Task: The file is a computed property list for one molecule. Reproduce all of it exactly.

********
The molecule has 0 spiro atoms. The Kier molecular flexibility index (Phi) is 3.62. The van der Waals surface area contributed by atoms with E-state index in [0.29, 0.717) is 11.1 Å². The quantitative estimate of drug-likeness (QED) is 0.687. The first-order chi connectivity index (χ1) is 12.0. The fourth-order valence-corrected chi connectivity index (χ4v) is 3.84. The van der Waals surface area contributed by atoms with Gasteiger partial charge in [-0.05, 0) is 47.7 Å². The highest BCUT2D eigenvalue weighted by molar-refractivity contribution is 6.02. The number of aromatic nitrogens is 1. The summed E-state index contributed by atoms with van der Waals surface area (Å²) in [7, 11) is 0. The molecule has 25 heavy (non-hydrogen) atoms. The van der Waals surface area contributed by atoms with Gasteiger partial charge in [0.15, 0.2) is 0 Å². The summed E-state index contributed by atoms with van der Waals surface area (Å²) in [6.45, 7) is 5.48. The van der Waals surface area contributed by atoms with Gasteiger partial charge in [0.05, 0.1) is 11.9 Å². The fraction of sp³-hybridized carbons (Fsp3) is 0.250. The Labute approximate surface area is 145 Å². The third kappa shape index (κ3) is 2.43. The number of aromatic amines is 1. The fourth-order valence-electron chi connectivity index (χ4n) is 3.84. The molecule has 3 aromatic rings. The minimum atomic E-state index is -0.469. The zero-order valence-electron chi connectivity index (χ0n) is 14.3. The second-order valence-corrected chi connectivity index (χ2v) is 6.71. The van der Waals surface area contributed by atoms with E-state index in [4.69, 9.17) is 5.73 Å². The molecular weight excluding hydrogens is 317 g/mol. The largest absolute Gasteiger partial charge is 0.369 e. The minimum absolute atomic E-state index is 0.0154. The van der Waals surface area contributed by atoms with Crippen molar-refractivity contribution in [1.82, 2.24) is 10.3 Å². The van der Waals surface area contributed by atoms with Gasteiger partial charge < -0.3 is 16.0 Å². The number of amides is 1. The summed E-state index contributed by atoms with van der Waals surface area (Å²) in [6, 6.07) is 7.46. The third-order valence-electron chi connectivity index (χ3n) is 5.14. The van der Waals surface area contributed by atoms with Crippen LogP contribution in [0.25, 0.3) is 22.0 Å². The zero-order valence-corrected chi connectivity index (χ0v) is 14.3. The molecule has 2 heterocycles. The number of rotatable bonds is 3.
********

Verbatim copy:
The molecule has 0 spiro atoms. The Kier molecular flexibility index (Phi) is 3.62. The van der Waals surface area contributed by atoms with E-state index in [0.29, 0.717) is 11.1 Å². The quantitative estimate of drug-likeness (QED) is 0.687. The first-order chi connectivity index (χ1) is 12.0. The fourth-order valence-corrected chi connectivity index (χ4v) is 3.84. The van der Waals surface area contributed by atoms with Gasteiger partial charge in [-0.05, 0) is 47.7 Å². The highest BCUT2D eigenvalue weighted by molar-refractivity contribution is 6.02. The number of aromatic nitrogens is 1. The summed E-state index contributed by atoms with van der Waals surface area (Å²) in [7, 11) is 0. The molecule has 25 heavy (non-hydrogen) atoms. The van der Waals surface area contributed by atoms with Gasteiger partial charge in [0.15, 0.2) is 0 Å². The summed E-state index contributed by atoms with van der Waals surface area (Å²) in [6.45, 7) is 5.48. The van der Waals surface area contributed by atoms with Gasteiger partial charge in [0.05, 0.1) is 11.9 Å². The fraction of sp³-hybridized carbons (Fsp3) is 0.250. The Labute approximate surface area is 145 Å². The third kappa shape index (κ3) is 2.43. The number of aromatic amines is 1. The fourth-order valence-electron chi connectivity index (χ4n) is 3.84. The molecule has 3 aromatic rings. The minimum atomic E-state index is -0.469. The zero-order valence-electron chi connectivity index (χ0n) is 14.3. The second-order valence-corrected chi connectivity index (χ2v) is 6.71. The van der Waals surface area contributed by atoms with E-state index in [4.69, 9.17) is 5.73 Å². The molecular weight excluding hydrogens is 317 g/mol. The largest absolute Gasteiger partial charge is 0.369 e. The minimum absolute atomic E-state index is 0.0154. The van der Waals surface area contributed by atoms with Crippen molar-refractivity contribution in [1.82, 2.24) is 10.3 Å². The van der Waals surface area contributed by atoms with Gasteiger partial charge < -0.3 is 16.0 Å². The number of amides is 1. The summed E-state index contributed by atoms with van der Waals surface area (Å²) in [6, 6.07) is 7.46. The third-order valence-electron chi connectivity index (χ3n) is 5.14. The van der Waals surface area contributed by atoms with Crippen LogP contribution in [0.25, 0.3) is 22.0 Å². The zero-order valence-corrected chi connectivity index (χ0v) is 14.3. The molecule has 2 heterocycles. The number of rotatable bonds is 3.